Self-Loathing – The High Price of Giving In to the Narcissist

By Kim Saeed | Narcissism

Jan 30

Narcissists are skillful manipulators.  They swaddle us in an encouraging (yet false) intimacy to get what they want.  When we don’t submit to their demands, we are met with threats, guilt-trips, and punishment.  In order to avoid such uncomfortable interactions, we give in to them so we can relax into a temporary illusion of comfort and safety.

Later, we feel annoyed and insulted because we’ve given up our own desires to make them happy.   As a result, we accumulate negative inner dialogue that’s always brewing just below the surface.

I never stand up for myself”, “I always give them what they want, but they never compromise”, “I always let them have their way”, “When am I ever going to grow a spine and say what I mean?”, “I’m such a loser.

You’ve Been Blackmailed

Narcissists use emotional blackmail to keep us under their control.  They know we want the relationship to work and use our vulnerabilities against us.  In order to gain their love and approval, we give them our compliance.  For example, if you once disclosed that you felt unloved by your family, they will say they can see why.  If you pride yourself on being generous, they will call you selfish and uncaring.  Over time, this becomes the foundation of the relationship.  They do this to create pressure so we will acquiesce.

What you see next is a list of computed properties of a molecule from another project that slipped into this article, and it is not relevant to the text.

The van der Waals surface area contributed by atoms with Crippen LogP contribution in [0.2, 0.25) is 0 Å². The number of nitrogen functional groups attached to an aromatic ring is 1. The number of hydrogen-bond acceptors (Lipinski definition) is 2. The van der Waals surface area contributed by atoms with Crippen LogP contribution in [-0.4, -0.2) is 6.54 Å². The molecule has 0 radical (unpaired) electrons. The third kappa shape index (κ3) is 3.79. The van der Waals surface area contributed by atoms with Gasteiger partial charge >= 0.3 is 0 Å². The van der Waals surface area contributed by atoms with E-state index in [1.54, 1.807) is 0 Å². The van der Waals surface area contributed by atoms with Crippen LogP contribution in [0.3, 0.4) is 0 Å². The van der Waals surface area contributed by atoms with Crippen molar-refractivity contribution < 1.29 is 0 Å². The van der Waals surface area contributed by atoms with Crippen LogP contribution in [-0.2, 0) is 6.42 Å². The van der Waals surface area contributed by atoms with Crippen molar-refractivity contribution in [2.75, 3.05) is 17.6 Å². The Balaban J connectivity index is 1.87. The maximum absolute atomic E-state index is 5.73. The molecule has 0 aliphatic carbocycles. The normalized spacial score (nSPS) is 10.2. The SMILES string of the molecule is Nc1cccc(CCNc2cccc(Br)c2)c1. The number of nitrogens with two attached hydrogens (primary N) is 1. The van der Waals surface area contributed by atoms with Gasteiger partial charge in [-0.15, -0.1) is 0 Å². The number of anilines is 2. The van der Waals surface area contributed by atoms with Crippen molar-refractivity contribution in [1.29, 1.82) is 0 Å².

Emotional blackmail can be hard to detect because often the Narcissist will come across as sweet and giving.  Other times, they are openly aggressive.  Resultantly, you always carry a vague feeling of confusion and resentment.  If you’ve experienced any of the following examples of emotional blackmail,  you’ve become a target of this covert power struggle:

  • You are “rewarded” for giving in to their demands.  This may seem like compromise in the beginning.  For example, if you agree to take care of their sick parent on their behalf, they might reward you with an engagement ring.  If you tell them you aren’t able to do it, they will say you aren’t “family” material.
  • They make it clear in no uncertain terms that they will make your life difficult if their demands are not met.  Let’s say your partner is extremely jealous and wants you to dress like a schoolmarm.  If you don’t follow their criteria, you will be called a prostitute every day before leaving the house.
  • They give you the impression that their demands are reasonable and constantly threaten to end the relationship if you don’t submit.  For instance, if you aren’t able to keep up with being their 24/7 caretaker, they will say you haven’t done anything commendable and that there is a line of women just waiting to take your place.
  • If you apply for credit for their use, they will finally take you to meet the family.

Personal experience:  When my Ex and I were newlyweds, he wanted me to accompany him to his job and sit in the car for eight hours, waiting for his shift to end.  When this first started, his excuse was that because of the early hours, he wasn’t able to make the one-hour drive without falling asleep.  So, when I had the day off, I agreed to drive him to work and would keep myself busy for eight hours by reading and writing in his vehicle.  When his schedule changed to the night shift, he would sneak me in and I’d sleep in one of the empty patient rooms.  At this point, his line was that he couldn’t bear to be away from me.